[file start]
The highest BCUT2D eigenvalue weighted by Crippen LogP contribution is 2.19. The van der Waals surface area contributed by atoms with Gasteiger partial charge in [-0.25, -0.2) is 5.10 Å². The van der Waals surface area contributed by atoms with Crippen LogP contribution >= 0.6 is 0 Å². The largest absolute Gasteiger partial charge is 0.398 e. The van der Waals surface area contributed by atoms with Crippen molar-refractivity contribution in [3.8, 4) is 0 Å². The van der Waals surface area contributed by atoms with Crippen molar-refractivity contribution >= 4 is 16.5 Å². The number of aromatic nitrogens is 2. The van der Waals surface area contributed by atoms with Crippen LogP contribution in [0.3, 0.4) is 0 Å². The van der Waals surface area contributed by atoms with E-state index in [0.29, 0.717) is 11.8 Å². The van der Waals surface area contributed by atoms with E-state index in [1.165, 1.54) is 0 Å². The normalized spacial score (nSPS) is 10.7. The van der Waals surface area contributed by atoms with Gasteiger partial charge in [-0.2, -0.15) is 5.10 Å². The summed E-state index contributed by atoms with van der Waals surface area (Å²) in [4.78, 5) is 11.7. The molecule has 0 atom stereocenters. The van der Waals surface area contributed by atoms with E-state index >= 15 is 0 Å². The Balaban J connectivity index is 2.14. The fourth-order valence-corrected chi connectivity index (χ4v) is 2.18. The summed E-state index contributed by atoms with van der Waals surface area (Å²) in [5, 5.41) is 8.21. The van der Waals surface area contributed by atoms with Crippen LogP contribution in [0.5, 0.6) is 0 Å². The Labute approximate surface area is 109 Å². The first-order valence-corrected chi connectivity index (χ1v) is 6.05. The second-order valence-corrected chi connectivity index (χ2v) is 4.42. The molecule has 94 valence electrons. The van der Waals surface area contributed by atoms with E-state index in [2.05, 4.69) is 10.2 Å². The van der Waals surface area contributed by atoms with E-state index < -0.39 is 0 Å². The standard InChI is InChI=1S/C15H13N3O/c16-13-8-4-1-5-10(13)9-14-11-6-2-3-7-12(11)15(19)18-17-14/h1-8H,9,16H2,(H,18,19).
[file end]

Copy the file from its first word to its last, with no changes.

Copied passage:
The highest BCUT2D eigenvalue weighted by Crippen LogP contribution is 2.19. The van der Waals surface area contributed by atoms with Gasteiger partial charge in [-0.25, -0.2) is 5.10 Å². The van der Waals surface area contributed by atoms with Crippen LogP contribution >= 0.6 is 0 Å². The largest absolute Gasteiger partial charge is 0.398 e. The van der Waals surface area contributed by atoms with Crippen molar-refractivity contribution in [3.8, 4) is 0 Å². The van der Waals surface area contributed by atoms with Crippen molar-refractivity contribution >= 4 is 16.5 Å². The number of aromatic nitrogens is 2. The van der Waals surface area contributed by atoms with Crippen LogP contribution in [0.3, 0.4) is 0 Å². The van der Waals surface area contributed by atoms with E-state index in [0.29, 0.717) is 11.8 Å². The van der Waals surface area contributed by atoms with E-state index in [1.165, 1.54) is 0 Å². The normalized spacial score (nSPS) is 10.7. The van der Waals surface area contributed by atoms with Gasteiger partial charge in [-0.2, -0.15) is 5.10 Å². The summed E-state index contributed by atoms with van der Waals surface area (Å²) in [4.78, 5) is 11.7. The molecule has 0 atom stereocenters. The van der Waals surface area contributed by atoms with E-state index >= 15 is 0 Å². The Balaban J connectivity index is 2.14. The fourth-order valence-corrected chi connectivity index (χ4v) is 2.18. The summed E-state index contributed by atoms with van der Waals surface area (Å²) in [5, 5.41) is 8.21. The van der Waals surface area contributed by atoms with Crippen LogP contribution in [0.5, 0.6) is 0 Å². The Labute approximate surface area is 109 Å². The first-order valence-corrected chi connectivity index (χ1v) is 6.05. The second-order valence-corrected chi connectivity index (χ2v) is 4.42. The molecule has 94 valence electrons. The van der Waals surface area contributed by atoms with E-state index in [2.05, 4.69) is 10.2 Å². The van der Waals surface area contributed by atoms with E-state index < -0.39 is 0 Å². The standard InChI is InChI=1S/C15H13N3O/c16-13-8-4-1-5-10(13)9-14-11-6-2-3-7-12(11)15(19)18-17-14/h1-8H,9,16H2,(H,18,19).